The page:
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What the New CAFE Standards Mean for Auto Buyers

White House Infographic, fuel economy standards

There has been a lot of news this week regarding the Environmental Protection Agency and National Highway Transportation Safety Administration issuing new Corporate Average Fuel Economy (CAFE) standards. The reports seem to suggest the government has gone lax on the issue of fuel economy because most Americans don’t seem to care about it.

One analyst, however, suggests the opposite may be true. Stephanie Brinley, a senior analyst at IHS Automotive, read the entire 1217-page midterm report that discussed the standards (something probably 99 percent of journalists didn’t do, including me).

She wrote in Forbes, “The (CAFE) standard and NHTSA projected figures for the 2025 model year targets, however, have now been revealed as a projection rather than a legal requirement. The report is supportive of the progress and direction of the existing standards. The agencies believe automakers can meet the challenge, and that consumers want it.”

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GM’s Attack Ads Against Ford: Did They Work?


Not long ago we wrote about GM’s attack ads against the Ford F-150 trucks. The ads compared the durability and strength of Chevrolet’s high-strength steel truck bed against Ford’s aluminum bed.

Of course, the test results skewed heavily in Chevrolet’s favor, showing multiple puncture holes in the Ford bed while the Chevy bed escaped mostly unscathed after a front-loader dropped a heavy load of landscaping blocks into each.

Chevy hoped the strategy would scare buyers away from Ford dealerships and cement the Silverado’s reputation as the toughest truck on the market.

Did the campaign work? Not if we base the results on recent sales numbers.

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The Most Popular Cars in Each Time Zone

2016 Ford F-150

Ford has long declared the F-150 the best-selling vehicle in the nation. Though the official sales numbers agree, we thought we’d put that claim to the test ourselves and measure the Ford F-150’s success by gauging consumer interest on CarGurus. Well, it turns out Ford’s right. The F-150 accounts for an extremely high percentage of the leads generated on CarGurus relative to every other vehicle. It’s the top dog in almost every region in the country and was not far behind in the couple of areas where it wasn’t. As such, we declare it the undisputed champ of consumer interest across the country. Its popularity transcends climate demands, geographic challenges, and cultural differences. Turns out contractors need to work across the country, and so Ford’s popularity cannot be touched.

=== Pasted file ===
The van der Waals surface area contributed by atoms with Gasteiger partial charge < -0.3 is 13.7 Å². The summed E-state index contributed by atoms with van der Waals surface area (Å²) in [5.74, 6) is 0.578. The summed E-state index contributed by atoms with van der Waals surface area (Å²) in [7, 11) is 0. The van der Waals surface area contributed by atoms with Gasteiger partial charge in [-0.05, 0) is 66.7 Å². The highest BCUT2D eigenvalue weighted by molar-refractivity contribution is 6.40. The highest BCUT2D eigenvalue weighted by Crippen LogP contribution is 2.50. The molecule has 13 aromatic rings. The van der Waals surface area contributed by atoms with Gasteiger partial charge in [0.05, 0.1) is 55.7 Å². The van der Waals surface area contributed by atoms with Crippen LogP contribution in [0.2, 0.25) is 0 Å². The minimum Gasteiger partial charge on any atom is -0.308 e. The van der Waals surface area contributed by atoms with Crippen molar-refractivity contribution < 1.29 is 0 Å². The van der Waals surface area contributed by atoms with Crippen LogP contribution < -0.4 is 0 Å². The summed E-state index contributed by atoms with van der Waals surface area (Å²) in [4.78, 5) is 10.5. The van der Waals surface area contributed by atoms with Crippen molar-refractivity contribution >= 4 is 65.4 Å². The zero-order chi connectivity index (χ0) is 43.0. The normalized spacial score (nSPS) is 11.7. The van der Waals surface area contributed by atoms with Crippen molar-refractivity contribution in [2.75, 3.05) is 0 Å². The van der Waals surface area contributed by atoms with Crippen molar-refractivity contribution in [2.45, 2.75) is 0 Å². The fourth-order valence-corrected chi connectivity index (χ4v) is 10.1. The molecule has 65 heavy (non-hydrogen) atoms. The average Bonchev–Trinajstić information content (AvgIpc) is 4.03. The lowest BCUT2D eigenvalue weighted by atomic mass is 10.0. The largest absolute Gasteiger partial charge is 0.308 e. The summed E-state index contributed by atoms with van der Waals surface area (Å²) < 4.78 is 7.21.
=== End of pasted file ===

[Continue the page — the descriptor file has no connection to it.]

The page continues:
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How Long Should Automakers Be on the Hook for Defective Parts?


How long should an automaker remain responsible for poor workmanship?

Traditional car warranties range from about 36,000 to 100,000 miles, or between 3 and 10 years. Typically, if something major is going to go wrong with the vehicle, it’ll happen within the warranted time frame.

Sometimes, however, poor workmanship or defective materials surface after a warranty expires. Automakers can issue recalls to deal with these kinds of problems, and they sometimes do–but usually a car owner is left responsible for repairs.

In 2012, Volkswagen settled a $69 million class-action lawsuit to address the issue of leaking sunroofs in nearly 3 million cars between model years 1997 and 2009. The Audi A4, A6, and A8 were included in the settlement.

The 2007-2009 Audi Q7 was excluded, but owners across the country are now experiencing flooded interiors due to the same problem. Should Audi be on the hook?

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Audi, Toyota Ready Subcompact SUVs


The unofficial car of Seattle is the Audi Q5.

Driving through the Emerald City is like navigating an Audi showroom, as it seems every third car on Interstate 5 sports the 4-ringed logo up front.

It’s grown so common that my family now plays the “Q5 game,” where the first person to spot a Q5 gets to punch someone in the shoulder. It’s a lot like an updated version of the old “slug bug” game involving the Volkswagen Beetle.

This weekend my wife punched my arm, then quickly had to retract it when she noticed the passing car was a Q3, a smaller sibling to the Q5 that we had both forgotten existed.

The Q3 competes against the BMW X1 and Mercedes-Benz GLA, some of the smallest SUVs on the market, but Audi is now going even smaller with the upcoming Q2.

How small can SUVs get?